Alexandra Reineck traveled to San Ignacio, Belize for her wonderful international experience. Her first two-week course explored indigenous culture and medicinal plants. She discovered a new perspective on indigenous people and their practices by learning first-hand from Maya and Garifuna people. While there, she was a part of a ceremony put on by a Maya healer to give thanks to the earth that we take pleasure in every day. Hand-picked flowers were separated into four color sections that all represented the connections between earth’s strongest forces. "Everything in this world is intertwined", she learned. The methodology behind Maya ceremonies was used centuries ago in the building of the holy sights sometimes referred to as “Mayan ruins.” Ruins are not the only misnomer made by westernized culture and put onto indigenous peoples' culture, but it is one of the most incorrect. Although Belize has put a ban on indigenous people doing ceremonies at holy sites like Xunantunich and Lubaantun, these sites are still full of energy, and many Mayan people consider them to be sacred. Lexi was fortunate enough to explore these holy sites and view the intricate architecture and gorgeous vegetation. She felt the importance of women in these cultures due to many healers being women and midwives.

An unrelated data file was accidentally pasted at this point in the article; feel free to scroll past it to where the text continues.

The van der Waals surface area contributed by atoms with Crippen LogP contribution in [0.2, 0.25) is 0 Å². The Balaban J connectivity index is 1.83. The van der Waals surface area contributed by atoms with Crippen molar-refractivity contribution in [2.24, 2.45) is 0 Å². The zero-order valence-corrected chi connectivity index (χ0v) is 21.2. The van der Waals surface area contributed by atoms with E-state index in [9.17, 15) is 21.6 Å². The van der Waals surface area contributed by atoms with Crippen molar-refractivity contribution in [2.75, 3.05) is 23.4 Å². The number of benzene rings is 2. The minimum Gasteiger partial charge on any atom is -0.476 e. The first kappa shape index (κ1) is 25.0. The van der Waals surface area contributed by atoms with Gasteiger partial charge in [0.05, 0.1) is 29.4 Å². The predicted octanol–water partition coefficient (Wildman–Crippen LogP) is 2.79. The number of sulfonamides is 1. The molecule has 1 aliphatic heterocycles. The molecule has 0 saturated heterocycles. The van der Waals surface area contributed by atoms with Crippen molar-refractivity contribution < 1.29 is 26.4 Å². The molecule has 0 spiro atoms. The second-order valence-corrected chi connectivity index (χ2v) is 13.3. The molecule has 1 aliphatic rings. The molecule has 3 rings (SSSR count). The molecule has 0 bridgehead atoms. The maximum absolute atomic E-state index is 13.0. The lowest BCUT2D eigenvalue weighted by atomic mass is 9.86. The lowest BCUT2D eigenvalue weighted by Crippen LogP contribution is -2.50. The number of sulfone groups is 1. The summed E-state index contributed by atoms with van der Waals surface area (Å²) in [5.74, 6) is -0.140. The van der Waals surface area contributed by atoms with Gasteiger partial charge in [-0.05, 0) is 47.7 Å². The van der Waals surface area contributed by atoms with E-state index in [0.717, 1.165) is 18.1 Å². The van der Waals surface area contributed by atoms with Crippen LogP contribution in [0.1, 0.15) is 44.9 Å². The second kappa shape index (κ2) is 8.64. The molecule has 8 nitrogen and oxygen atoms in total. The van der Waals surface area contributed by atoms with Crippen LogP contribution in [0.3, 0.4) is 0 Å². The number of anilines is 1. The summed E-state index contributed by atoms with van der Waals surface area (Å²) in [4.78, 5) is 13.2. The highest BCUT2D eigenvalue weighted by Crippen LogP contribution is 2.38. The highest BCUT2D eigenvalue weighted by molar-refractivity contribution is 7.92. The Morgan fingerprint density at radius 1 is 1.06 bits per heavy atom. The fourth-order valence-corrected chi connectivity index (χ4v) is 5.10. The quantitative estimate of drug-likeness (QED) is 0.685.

Her second course dove into public health in the tropics. She spoke to many local organizations that protect communities from large outbreaks of disease, including malaria and dengue. Scientists in the area studied the migration of certain mosquitos that cause outbreaks of these diseases, as well as ways to kill off these critters without hurting the surrounding environment at the same time. All together Belize changed her outlook on medicine and what healing truly entails. She came to find that there are many other things besides chemically made medicine that she believes should be considered medicine, like community. She now knows that even the small things we take for granted are connected to our health.
CEE Title: "The WE in Wellness"
Waynesburg Universities 2019 cohort put on the “We In Wellness” community engagement experience. The purpose of the event was to discuss the factors that make up wellness. There are eight distinct factors that include social, intellectual, physical, emotional, occupational, spiritual,environmental, and financial wellness. Each person in the cohort had a table that represented their country and distinct concepts of wellness that were associated with their country. Along with these tables other clubs represented wellness in different ways at the event. For example, our campus ministry set up a table for the community to have access to spiritual wellness. These clubs represented the ideas we were trying to convey well, because they discussed wellness in totally different ways. One of the main purposes of the event was to show, and explain to the community that wellness is not just one thing. One of the other main ideas of our CEE consisted of environmental protection practices.Therefore, we had a raffle with ten prizes that people who went to all of our cohorts tables could enter. Along with visiting each cohort members table the guest had to answer a question from a wheel correctly to enter. Each question was connected with something somebody would have learned fromour tables. The prizes for the raffle were intended to help give winners access to more environmentally friendly practices, so we gave away reusable water bottles, reusable bags, and reusable straws.